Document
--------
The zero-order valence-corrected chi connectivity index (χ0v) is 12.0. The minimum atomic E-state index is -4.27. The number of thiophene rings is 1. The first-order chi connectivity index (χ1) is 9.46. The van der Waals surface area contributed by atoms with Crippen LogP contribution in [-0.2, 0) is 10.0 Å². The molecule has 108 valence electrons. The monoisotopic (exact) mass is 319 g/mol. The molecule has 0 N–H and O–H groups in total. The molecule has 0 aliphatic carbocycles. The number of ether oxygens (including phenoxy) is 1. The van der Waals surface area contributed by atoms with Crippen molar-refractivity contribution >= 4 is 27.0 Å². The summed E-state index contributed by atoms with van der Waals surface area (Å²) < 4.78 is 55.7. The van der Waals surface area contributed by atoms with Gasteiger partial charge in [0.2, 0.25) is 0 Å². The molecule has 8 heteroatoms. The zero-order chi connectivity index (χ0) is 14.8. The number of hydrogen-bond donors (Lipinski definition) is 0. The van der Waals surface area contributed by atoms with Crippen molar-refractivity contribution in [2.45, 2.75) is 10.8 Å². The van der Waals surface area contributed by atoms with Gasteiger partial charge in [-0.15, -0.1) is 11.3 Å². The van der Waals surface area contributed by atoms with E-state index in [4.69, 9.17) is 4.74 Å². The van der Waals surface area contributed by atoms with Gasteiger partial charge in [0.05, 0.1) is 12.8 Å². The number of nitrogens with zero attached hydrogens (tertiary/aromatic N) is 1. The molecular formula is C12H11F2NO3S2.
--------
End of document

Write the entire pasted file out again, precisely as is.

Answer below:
The zero-order valence-corrected chi connectivity index (χ0v) is 12.0. The minimum atomic E-state index is -4.27. The number of thiophene rings is 1. The first-order chi connectivity index (χ1) is 9.46. The van der Waals surface area contributed by atoms with Crippen LogP contribution in [-0.2, 0) is 10.0 Å². The molecule has 108 valence electrons. The monoisotopic (exact) mass is 319 g/mol. The molecule has 0 N–H and O–H groups in total. The molecule has 0 aliphatic carbocycles. The number of ether oxygens (including phenoxy) is 1. The van der Waals surface area contributed by atoms with Crippen molar-refractivity contribution >= 4 is 27.0 Å². The summed E-state index contributed by atoms with van der Waals surface area (Å²) < 4.78 is 55.7. The van der Waals surface area contributed by atoms with Gasteiger partial charge in [0.2, 0.25) is 0 Å². The molecule has 8 heteroatoms. The zero-order chi connectivity index (χ0) is 14.8. The number of hydrogen-bond donors (Lipinski definition) is 0. The van der Waals surface area contributed by atoms with Crippen molar-refractivity contribution in [2.45, 2.75) is 10.8 Å². The van der Waals surface area contributed by atoms with Gasteiger partial charge in [-0.15, -0.1) is 11.3 Å². The van der Waals surface area contributed by atoms with E-state index in [4.69, 9.17) is 4.74 Å². The van der Waals surface area contributed by atoms with Gasteiger partial charge in [0.05, 0.1) is 12.8 Å². The number of nitrogens with zero attached hydrogens (tertiary/aromatic N) is 1. The molecular formula is C12H11F2NO3S2.